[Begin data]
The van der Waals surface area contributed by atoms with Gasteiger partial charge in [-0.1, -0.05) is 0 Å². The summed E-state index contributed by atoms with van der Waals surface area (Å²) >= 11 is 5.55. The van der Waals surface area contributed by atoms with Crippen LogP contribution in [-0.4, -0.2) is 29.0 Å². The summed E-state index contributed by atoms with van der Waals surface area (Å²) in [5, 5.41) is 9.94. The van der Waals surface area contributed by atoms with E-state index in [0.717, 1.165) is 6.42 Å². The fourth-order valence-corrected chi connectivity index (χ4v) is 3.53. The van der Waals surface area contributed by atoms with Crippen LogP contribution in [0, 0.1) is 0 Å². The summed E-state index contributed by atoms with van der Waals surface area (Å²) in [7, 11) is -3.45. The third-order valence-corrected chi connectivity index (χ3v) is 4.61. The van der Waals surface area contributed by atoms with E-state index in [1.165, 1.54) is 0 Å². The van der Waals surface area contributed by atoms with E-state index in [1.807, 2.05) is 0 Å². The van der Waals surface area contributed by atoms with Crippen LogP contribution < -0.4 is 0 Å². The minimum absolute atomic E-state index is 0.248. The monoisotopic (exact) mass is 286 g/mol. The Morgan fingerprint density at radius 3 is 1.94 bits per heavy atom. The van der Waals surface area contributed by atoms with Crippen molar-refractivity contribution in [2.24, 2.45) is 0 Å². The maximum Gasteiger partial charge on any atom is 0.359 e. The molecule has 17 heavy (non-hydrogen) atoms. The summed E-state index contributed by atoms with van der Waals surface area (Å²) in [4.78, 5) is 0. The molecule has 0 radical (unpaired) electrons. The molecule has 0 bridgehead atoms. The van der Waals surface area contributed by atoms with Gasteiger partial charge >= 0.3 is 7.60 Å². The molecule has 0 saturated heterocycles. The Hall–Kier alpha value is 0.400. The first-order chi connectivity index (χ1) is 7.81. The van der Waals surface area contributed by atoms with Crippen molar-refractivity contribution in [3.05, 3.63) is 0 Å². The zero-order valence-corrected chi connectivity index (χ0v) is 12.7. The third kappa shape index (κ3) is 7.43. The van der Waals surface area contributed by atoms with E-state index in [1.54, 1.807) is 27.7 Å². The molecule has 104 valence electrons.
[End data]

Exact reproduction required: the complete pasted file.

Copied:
The van der Waals surface area contributed by atoms with Gasteiger partial charge in [-0.1, -0.05) is 0 Å². The summed E-state index contributed by atoms with van der Waals surface area (Å²) >= 11 is 5.55. The van der Waals surface area contributed by atoms with Crippen LogP contribution in [-0.4, -0.2) is 29.0 Å². The summed E-state index contributed by atoms with van der Waals surface area (Å²) in [5, 5.41) is 9.94. The van der Waals surface area contributed by atoms with E-state index in [0.717, 1.165) is 6.42 Å². The fourth-order valence-corrected chi connectivity index (χ4v) is 3.53. The van der Waals surface area contributed by atoms with Crippen LogP contribution in [0, 0.1) is 0 Å². The summed E-state index contributed by atoms with van der Waals surface area (Å²) in [7, 11) is -3.45. The third-order valence-corrected chi connectivity index (χ3v) is 4.61. The van der Waals surface area contributed by atoms with E-state index in [1.165, 1.54) is 0 Å². The van der Waals surface area contributed by atoms with E-state index in [1.807, 2.05) is 0 Å². The van der Waals surface area contributed by atoms with Crippen LogP contribution < -0.4 is 0 Å². The minimum absolute atomic E-state index is 0.248. The monoisotopic (exact) mass is 286 g/mol. The Morgan fingerprint density at radius 3 is 1.94 bits per heavy atom. The van der Waals surface area contributed by atoms with Crippen molar-refractivity contribution in [2.24, 2.45) is 0 Å². The maximum Gasteiger partial charge on any atom is 0.359 e. The molecule has 17 heavy (non-hydrogen) atoms. The summed E-state index contributed by atoms with van der Waals surface area (Å²) in [4.78, 5) is 0. The molecule has 0 radical (unpaired) electrons. The molecule has 0 bridgehead atoms. The van der Waals surface area contributed by atoms with Gasteiger partial charge >= 0.3 is 7.60 Å². The molecule has 0 saturated heterocycles. The Hall–Kier alpha value is 0.400. The first-order chi connectivity index (χ1) is 7.81. The van der Waals surface area contributed by atoms with Crippen molar-refractivity contribution in [3.05, 3.63) is 0 Å². The zero-order valence-corrected chi connectivity index (χ0v) is 12.7. The third kappa shape index (κ3) is 7.43. The van der Waals surface area contributed by atoms with E-state index in [1.54, 1.807) is 27.7 Å². The molecule has 104 valence electrons.